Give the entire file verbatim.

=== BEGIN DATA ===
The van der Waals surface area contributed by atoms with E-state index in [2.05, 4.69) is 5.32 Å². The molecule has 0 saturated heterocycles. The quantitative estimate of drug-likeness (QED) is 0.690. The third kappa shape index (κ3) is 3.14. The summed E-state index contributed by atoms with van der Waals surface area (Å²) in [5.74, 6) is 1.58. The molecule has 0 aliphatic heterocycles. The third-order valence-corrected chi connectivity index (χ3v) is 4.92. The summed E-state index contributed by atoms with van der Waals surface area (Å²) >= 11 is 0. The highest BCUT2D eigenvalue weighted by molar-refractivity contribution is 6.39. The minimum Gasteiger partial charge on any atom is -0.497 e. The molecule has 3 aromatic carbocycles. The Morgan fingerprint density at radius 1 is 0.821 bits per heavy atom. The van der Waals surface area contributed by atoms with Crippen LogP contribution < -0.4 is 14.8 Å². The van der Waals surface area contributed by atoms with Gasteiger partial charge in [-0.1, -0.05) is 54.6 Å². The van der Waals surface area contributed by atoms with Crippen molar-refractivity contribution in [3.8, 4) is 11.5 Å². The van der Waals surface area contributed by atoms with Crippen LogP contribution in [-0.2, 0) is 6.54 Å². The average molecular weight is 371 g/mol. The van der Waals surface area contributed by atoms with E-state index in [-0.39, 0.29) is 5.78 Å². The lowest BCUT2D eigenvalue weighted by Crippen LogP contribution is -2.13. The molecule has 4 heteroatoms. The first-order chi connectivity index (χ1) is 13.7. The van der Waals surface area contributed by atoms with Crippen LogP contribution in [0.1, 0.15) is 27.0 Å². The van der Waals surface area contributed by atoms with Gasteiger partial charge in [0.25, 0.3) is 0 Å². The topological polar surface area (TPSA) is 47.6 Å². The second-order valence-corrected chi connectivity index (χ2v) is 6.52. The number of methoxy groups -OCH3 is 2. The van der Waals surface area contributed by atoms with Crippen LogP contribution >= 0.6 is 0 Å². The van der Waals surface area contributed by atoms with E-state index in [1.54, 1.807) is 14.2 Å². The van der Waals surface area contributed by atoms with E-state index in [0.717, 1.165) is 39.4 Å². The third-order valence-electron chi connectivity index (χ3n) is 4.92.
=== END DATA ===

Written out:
The van der Waals surface area contributed by atoms with E-state index in [2.05, 4.69) is 5.32 Å². The molecule has 0 saturated heterocycles. The quantitative estimate of drug-likeness (QED) is 0.690. The third kappa shape index (κ3) is 3.14. The summed E-state index contributed by atoms with van der Waals surface area (Å²) in [5.74, 6) is 1.58. The molecule has 0 aliphatic heterocycles. The third-order valence-corrected chi connectivity index (χ3v) is 4.92. The summed E-state index contributed by atoms with van der Waals surface area (Å²) >= 11 is 0. The highest BCUT2D eigenvalue weighted by molar-refractivity contribution is 6.39. The minimum Gasteiger partial charge on any atom is -0.497 e. The molecule has 3 aromatic carbocycles. The Morgan fingerprint density at radius 1 is 0.821 bits per heavy atom. The van der Waals surface area contributed by atoms with Crippen LogP contribution < -0.4 is 14.8 Å². The van der Waals surface area contributed by atoms with Gasteiger partial charge in [-0.1, -0.05) is 54.6 Å². The van der Waals surface area contributed by atoms with Crippen molar-refractivity contribution in [3.8, 4) is 11.5 Å². The van der Waals surface area contributed by atoms with Crippen LogP contribution in [-0.2, 0) is 6.54 Å². The average molecular weight is 371 g/mol. The van der Waals surface area contributed by atoms with E-state index in [-0.39, 0.29) is 5.78 Å². The lowest BCUT2D eigenvalue weighted by Crippen LogP contribution is -2.13. The molecule has 4 heteroatoms. The first-order chi connectivity index (χ1) is 13.7. The van der Waals surface area contributed by atoms with Crippen LogP contribution in [0.1, 0.15) is 27.0 Å². The van der Waals surface area contributed by atoms with Gasteiger partial charge in [0.25, 0.3) is 0 Å². The topological polar surface area (TPSA) is 47.6 Å². The second-order valence-corrected chi connectivity index (χ2v) is 6.52. The number of methoxy groups -OCH3 is 2. The van der Waals surface area contributed by atoms with Crippen LogP contribution >= 0.6 is 0 Å². The van der Waals surface area contributed by atoms with E-state index in [1.54, 1.807) is 14.2 Å². The van der Waals surface area contributed by atoms with E-state index in [0.717, 1.165) is 39.4 Å². The third-order valence-electron chi connectivity index (χ3n) is 4.92.